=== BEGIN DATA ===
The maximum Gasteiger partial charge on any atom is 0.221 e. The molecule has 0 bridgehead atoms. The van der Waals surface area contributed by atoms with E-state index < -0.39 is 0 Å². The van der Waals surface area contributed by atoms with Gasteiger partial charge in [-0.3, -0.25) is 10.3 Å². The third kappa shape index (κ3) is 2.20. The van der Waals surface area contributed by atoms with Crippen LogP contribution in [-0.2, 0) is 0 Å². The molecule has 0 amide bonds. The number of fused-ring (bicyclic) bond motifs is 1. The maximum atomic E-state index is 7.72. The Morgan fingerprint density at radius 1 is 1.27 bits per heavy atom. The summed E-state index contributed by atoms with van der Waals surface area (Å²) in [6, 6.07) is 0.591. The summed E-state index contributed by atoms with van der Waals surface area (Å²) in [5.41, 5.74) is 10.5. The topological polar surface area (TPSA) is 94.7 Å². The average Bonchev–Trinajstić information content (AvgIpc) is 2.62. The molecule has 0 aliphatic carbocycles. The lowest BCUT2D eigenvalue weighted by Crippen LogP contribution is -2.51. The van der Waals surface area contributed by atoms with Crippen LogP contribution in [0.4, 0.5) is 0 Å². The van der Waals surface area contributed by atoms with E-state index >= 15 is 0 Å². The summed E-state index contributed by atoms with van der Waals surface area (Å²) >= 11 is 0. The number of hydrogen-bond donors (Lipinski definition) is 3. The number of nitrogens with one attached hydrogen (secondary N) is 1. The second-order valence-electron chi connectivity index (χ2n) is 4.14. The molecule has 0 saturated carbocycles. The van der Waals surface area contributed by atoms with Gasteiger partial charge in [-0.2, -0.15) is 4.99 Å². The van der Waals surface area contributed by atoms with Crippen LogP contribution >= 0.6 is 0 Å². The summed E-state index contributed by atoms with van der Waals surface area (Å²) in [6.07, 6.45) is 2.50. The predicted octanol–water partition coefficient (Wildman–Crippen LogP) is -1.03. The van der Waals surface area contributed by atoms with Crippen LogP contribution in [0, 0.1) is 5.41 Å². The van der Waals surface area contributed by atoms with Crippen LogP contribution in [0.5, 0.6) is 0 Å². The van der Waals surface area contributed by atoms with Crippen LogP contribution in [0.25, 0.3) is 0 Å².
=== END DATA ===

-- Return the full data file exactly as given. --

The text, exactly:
The maximum Gasteiger partial charge on any atom is 0.221 e. The molecule has 0 bridgehead atoms. The van der Waals surface area contributed by atoms with E-state index < -0.39 is 0 Å². The van der Waals surface area contributed by atoms with Gasteiger partial charge in [-0.3, -0.25) is 10.3 Å². The third kappa shape index (κ3) is 2.20. The van der Waals surface area contributed by atoms with Crippen LogP contribution in [-0.2, 0) is 0 Å². The molecule has 0 amide bonds. The number of fused-ring (bicyclic) bond motifs is 1. The maximum atomic E-state index is 7.72. The Morgan fingerprint density at radius 1 is 1.27 bits per heavy atom. The summed E-state index contributed by atoms with van der Waals surface area (Å²) in [6, 6.07) is 0.591. The summed E-state index contributed by atoms with van der Waals surface area (Å²) in [5.41, 5.74) is 10.5. The topological polar surface area (TPSA) is 94.7 Å². The average Bonchev–Trinajstić information content (AvgIpc) is 2.62. The molecule has 0 aliphatic carbocycles. The lowest BCUT2D eigenvalue weighted by Crippen LogP contribution is -2.51. The van der Waals surface area contributed by atoms with Crippen LogP contribution in [0.4, 0.5) is 0 Å². The van der Waals surface area contributed by atoms with E-state index >= 15 is 0 Å². The summed E-state index contributed by atoms with van der Waals surface area (Å²) >= 11 is 0. The number of hydrogen-bond donors (Lipinski definition) is 3. The number of nitrogens with one attached hydrogen (secondary N) is 1. The second-order valence-electron chi connectivity index (χ2n) is 4.14. The molecule has 0 saturated carbocycles. The van der Waals surface area contributed by atoms with Gasteiger partial charge in [-0.2, -0.15) is 4.99 Å². The van der Waals surface area contributed by atoms with Crippen LogP contribution >= 0.6 is 0 Å². The summed E-state index contributed by atoms with van der Waals surface area (Å²) in [6.07, 6.45) is 2.50. The predicted octanol–water partition coefficient (Wildman–Crippen LogP) is -1.03. The van der Waals surface area contributed by atoms with Crippen LogP contribution in [0, 0.1) is 5.41 Å². The van der Waals surface area contributed by atoms with Crippen LogP contribution in [0.5, 0.6) is 0 Å². The van der Waals surface area contributed by atoms with Crippen LogP contribution in [0.25, 0.3) is 0 Å².